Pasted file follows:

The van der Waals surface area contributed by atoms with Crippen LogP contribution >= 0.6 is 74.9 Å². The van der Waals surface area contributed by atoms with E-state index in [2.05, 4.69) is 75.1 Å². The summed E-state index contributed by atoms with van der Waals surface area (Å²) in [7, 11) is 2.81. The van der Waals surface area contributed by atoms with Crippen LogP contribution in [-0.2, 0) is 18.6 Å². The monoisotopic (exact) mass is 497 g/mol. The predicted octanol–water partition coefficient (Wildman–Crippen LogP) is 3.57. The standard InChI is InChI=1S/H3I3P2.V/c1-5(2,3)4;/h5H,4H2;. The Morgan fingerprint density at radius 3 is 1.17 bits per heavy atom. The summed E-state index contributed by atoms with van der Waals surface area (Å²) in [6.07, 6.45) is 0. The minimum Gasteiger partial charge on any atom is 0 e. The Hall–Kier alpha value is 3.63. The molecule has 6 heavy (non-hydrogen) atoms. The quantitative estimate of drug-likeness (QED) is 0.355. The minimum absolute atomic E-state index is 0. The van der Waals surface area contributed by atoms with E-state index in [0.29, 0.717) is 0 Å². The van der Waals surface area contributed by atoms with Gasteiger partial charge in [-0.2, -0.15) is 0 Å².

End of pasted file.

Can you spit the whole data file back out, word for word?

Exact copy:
The van der Waals surface area contributed by atoms with Crippen LogP contribution >= 0.6 is 74.9 Å². The van der Waals surface area contributed by atoms with E-state index in [2.05, 4.69) is 75.1 Å². The summed E-state index contributed by atoms with van der Waals surface area (Å²) in [7, 11) is 2.81. The van der Waals surface area contributed by atoms with Crippen LogP contribution in [-0.2, 0) is 18.6 Å². The monoisotopic (exact) mass is 497 g/mol. The predicted octanol–water partition coefficient (Wildman–Crippen LogP) is 3.57. The standard InChI is InChI=1S/H3I3P2.V/c1-5(2,3)4;/h5H,4H2;. The Morgan fingerprint density at radius 3 is 1.17 bits per heavy atom. The summed E-state index contributed by atoms with van der Waals surface area (Å²) in [6.07, 6.45) is 0. The minimum Gasteiger partial charge on any atom is 0 e. The Hall–Kier alpha value is 3.63. The molecule has 6 heavy (non-hydrogen) atoms. The quantitative estimate of drug-likeness (QED) is 0.355. The minimum absolute atomic E-state index is 0. The van der Waals surface area contributed by atoms with E-state index in [0.29, 0.717) is 0 Å². The van der Waals surface area contributed by atoms with Gasteiger partial charge in [-0.2, -0.15) is 0 Å².